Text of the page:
Several attorneys and civil rights groups have filed a federal class-action lawsuit against Sheriff Benny Napoleon and others on behalf of seven inmates, seeking to remove more detainees from the Wayne County Jail over the coronavirus outbreak.
The lawsuit says the roughly 850 inmates are at a high risk of getting infected with COVID-19 because they’re confined to a small space without adequate soap, running water, or testing. The inmates share showers, meal tables, and telephones that are infrequently cleaned, the suit states.
The failure to adequately protect inmates from the coronavirus is unconstitutional, the lawsuit states.
“Hundreds of individuals caged inside the Wayne County Jail facilities — overwhelmingly Black, poor, and medically vulnerable — are prohibited from meaningfully protecting themselves against this global pandemic,” the lawsuit states. “As COVID-19 continues to gain a powerful foothold in the Wayne County Jail, incarcerated people are at significant risk of becoming infected and ultimately dying.”
Some of the showers lack hot water, and one was flooded for a week, according to the suit. Many of the sinks don't work properly
“In the female wards, detainees find maggots, fruit flies, or other bugs in the sinks, and the sink and toilet water is interchangeable, making it impossible for detainees in those wards to clean their hands,” the suit states.
The inmates also disproportionately suffer from chronic health conditions that can be exacerbated by COVID-19. One of the plaintiffs, Charles Russell, has advanced-stage prostate cancer, diabetes, high blood pressure, and an umbilical hernia. He has been denied regular radiation treatment, according to the suit.
As of late April, 13 inmates have tested positive for COVID-19, and nearly 200 employees have confirmed infections. According to the suit, many more inmates are likely infected because only 10% have been tested, despite the high risk of transmitting the virus. Detainees are only tested if they are “seriously and visibly ill,” the suit states, even though up to a quarter of the people infected with COVID-19 are asymptomatic, according to the Centers for Disease Control and Prevention.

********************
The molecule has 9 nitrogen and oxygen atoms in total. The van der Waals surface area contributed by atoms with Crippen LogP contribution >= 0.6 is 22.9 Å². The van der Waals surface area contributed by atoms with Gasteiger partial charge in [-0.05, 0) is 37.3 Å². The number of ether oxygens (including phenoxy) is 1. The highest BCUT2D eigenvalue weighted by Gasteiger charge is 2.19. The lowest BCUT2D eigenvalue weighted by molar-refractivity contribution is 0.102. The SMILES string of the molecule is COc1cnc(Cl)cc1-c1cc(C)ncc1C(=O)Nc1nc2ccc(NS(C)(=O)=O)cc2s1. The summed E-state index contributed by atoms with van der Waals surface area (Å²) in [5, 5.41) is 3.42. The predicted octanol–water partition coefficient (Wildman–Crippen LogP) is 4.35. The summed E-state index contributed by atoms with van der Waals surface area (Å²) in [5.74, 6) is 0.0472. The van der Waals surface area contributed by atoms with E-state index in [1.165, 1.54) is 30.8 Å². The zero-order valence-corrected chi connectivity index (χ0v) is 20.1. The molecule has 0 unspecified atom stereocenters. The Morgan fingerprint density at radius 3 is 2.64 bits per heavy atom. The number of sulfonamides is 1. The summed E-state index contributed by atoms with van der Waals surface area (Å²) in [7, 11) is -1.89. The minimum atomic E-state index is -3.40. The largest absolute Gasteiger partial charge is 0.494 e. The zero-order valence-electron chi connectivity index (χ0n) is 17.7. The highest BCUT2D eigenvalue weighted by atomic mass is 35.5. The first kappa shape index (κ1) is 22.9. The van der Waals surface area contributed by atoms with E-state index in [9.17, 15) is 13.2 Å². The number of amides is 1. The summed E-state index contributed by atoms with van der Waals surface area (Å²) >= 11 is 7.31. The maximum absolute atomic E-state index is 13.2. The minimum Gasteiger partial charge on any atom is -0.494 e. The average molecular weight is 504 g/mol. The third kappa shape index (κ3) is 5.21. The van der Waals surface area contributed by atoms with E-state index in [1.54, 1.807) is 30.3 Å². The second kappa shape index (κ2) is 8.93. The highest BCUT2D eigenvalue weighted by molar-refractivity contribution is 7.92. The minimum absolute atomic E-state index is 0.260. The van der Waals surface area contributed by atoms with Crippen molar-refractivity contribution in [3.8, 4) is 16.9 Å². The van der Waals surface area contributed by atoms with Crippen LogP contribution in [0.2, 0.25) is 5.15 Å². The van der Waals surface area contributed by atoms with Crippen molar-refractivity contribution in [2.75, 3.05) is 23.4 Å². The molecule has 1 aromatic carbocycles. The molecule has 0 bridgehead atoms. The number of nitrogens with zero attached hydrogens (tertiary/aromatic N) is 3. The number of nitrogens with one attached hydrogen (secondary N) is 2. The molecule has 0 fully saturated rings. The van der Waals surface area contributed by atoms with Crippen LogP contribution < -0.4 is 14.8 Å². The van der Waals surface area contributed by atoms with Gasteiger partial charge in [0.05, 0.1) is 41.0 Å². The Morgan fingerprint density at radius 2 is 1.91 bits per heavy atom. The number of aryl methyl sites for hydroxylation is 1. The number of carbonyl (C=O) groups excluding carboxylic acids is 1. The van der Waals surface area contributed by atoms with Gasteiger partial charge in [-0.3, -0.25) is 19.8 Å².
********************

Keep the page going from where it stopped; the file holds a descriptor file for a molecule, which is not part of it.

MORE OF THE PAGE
“Throughout the last few weeks, many detainees have experienced and continue to experience varying degrees of symptoms and illness,” according to the suit.
About 62% of the inmates have not been convicted of a crime and are awaiting sentencing. They’re being held in jail because they can’t afford bail.
The lawsuit also points out that 70% of the inmates are African American in a county where only 40% of the population is Black.
Attorneys are urging the U.S. District Court of the Eastern District of Michigan to take quick action before the outbreak gets worse.
“The Jail is blatantly disregarding the known, obvious risks of illness and death and needlessly exposing people to a serious risk of contracting a highly-fatal infectious disease,” the suit states. "If immediate action is not taken to dramatically reduce the population of the Jail, all people who remain incarcerated will be at grave and unacceptable risk of contracting COVID-19 — a serious and potentially life-threatening illness."
The lawsuit was filed by the Advancement Project, Civil Rights Corps, Detroit Justice Center, and several attorneys for Venable LLP and LaRene & Kriger PLC.
A similar class-action lawsuit
was filed against Oakland County last month, contending that the jail is not adequately protecting inmates from the coronavirus.
Last week, a class-action lawsuit
was filed against the Michigan Department of Corrections. Nearly half of the inmates tested in state-run prisons have tested positive for the coronavirus. The number of positive cases has more than quadrupled since April 12, from 335 to 1,412. During the same period, coronavirus deaths have increased from eight to 41.
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